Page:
That wantons thro’ the flowering thorn : Thou minds me o departed joys,

Departed-never to return.

Aft hae I rov'd by bonie Doon,

To see the rose and woodbine twine ;
And ilka bird sang o’ its luve,

And fondly sae did I o' mine.
Wi' lightsome heart I pu'd a rose,

Fu' sweet upon its thorny tree ;
And my fause luver staw my rose,

But ah! he left the thorn wi' me.


Ae fond kiss, and then we sever!
Ae farewell, alas, for ever!
Deep in heart-wrung tears I'll pledge theel
Warring sighs and groans I'll wage thet.
Who shall say that fortune grieves him,
While the star of hope she leaves him?
Me, nae cheerful twinkle lights me ;
Dark despair around benights me.

I'll ne'er blame my partial fancy,
Naething could resist my Nancy;
But to see her, was to love her ;
Love but her, and love for ever.
Had we never loved sae kindly,
Had we never loved sae blindly,
Never met-or never parted,
We had ne'er been broken-hearted!

Fare thee weel, thou first and fairest !
Fare thee weel, thou best and dearest I
Thine be ilka joy and treasure,
Peace, enjoyment, love, and pleasure.

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Ae fond kiss, and then we sever ;
Ae fareweel, alas, for ever!
Deep in heart-wrung tears I'll pledge that
Warring sighs and groans I'll wage ther.


Tune-Katharine Ogie.'

Ye banks, and braes, and streams around

The castle o' Montgomery,
Green be your woods, and fair your flowers,

Your waters never drumlie?!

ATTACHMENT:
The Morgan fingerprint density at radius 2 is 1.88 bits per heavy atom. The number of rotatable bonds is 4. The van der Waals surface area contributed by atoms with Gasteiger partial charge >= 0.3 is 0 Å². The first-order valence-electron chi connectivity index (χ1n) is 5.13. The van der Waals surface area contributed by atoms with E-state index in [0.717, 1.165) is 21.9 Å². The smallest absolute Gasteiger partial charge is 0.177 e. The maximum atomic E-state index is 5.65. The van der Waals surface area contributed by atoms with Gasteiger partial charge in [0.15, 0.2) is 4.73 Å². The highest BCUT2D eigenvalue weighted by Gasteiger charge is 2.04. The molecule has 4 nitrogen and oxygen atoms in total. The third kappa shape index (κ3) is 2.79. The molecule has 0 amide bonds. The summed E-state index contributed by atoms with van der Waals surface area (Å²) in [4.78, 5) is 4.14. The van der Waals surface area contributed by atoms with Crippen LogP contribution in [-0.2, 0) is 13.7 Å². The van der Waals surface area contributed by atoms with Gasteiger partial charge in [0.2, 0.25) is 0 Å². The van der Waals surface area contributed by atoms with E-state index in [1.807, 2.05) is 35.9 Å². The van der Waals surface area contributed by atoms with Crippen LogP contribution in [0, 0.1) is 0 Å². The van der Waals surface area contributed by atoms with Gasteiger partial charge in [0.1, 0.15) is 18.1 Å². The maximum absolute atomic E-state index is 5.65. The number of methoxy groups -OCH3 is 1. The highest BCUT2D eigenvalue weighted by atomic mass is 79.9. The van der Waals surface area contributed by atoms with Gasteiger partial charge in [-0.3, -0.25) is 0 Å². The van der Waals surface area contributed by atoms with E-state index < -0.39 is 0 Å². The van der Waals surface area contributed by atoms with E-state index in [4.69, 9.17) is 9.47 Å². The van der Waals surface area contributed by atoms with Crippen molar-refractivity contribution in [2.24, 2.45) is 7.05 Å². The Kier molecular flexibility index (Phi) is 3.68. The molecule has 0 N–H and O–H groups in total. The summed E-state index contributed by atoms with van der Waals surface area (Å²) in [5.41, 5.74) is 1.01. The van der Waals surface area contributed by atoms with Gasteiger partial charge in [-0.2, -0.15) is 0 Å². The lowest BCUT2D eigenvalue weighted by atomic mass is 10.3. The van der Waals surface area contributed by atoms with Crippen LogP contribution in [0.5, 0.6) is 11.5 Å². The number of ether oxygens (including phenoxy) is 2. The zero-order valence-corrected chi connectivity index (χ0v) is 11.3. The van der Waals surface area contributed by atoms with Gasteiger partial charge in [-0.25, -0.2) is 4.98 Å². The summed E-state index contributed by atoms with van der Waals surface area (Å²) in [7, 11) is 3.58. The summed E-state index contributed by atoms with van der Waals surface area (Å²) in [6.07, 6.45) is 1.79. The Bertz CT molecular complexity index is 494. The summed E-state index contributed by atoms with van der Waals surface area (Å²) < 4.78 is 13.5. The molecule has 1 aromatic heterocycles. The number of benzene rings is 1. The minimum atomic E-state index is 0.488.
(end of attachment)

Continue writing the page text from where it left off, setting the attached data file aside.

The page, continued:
There simmer first unfauld her robes,

And there the langest tarry ;
For there I took the last fareweel

O’ my sweet Highland Mary.

How sweetly bloomed the gay green birk,

How rich the hawthorn's blossom,
As underneath their fragrant shade

I clasped her to my bosom !
The golden hours, on angel wings,

Flew o'er me and my dearie ;
For dear to me, as light and life,

Was my sweet Highland Mary.

Wi' monie a vow, and locked embrace,

Our parting was fu' tender ;
And, pledging aft to meet again,

We tore oursels asunder ;
But oh! sell death's untimely frost,

That nipt my flower sae early !
Now green 's the sod, and cauld's the clay

That wraps my Highland Mary!



O pale, pale now, those rosy lips,

I aft hae kissed sae fondly!
And closed for ay the sparkling glance,

Thai dwelt on me sae kindly !
And mould'ring now in silent dust,

That heart that lo'ed me dearly !
But still within my bosom's core

Shall live my Highland Mary.


Duncan Gray came here to woo,

Ha, ha, the wooing o't,
On blythe yule night when we were fou,

Ha, ha, the wooing o't.
Maggie coost her head fu' high,
Looked asklent and unco skeigh",
Gart poor Duncan stand abeigh" ;

Ha, ha, the wooing o't.
Duncan fleeched“, and Duncan prayed ;

Ha, ha, &c.
Meg was deaf as Ailsa Craig,

Ha, ha, &c.
Duncan sighed baith out and in,
Grat his een baith bleer't and blin',
Spak o' lowpin o'er a linn;

Ha, ha, &c.
Time and chance are but a tide,

Ha, ha, &c.
Slighted love is sair to bide,

Ha, ha, &c.
Shall I, like a fool, quoth he,
For a haughty hizzie die?
She may gae to-France for me!

Ha, ha, &c.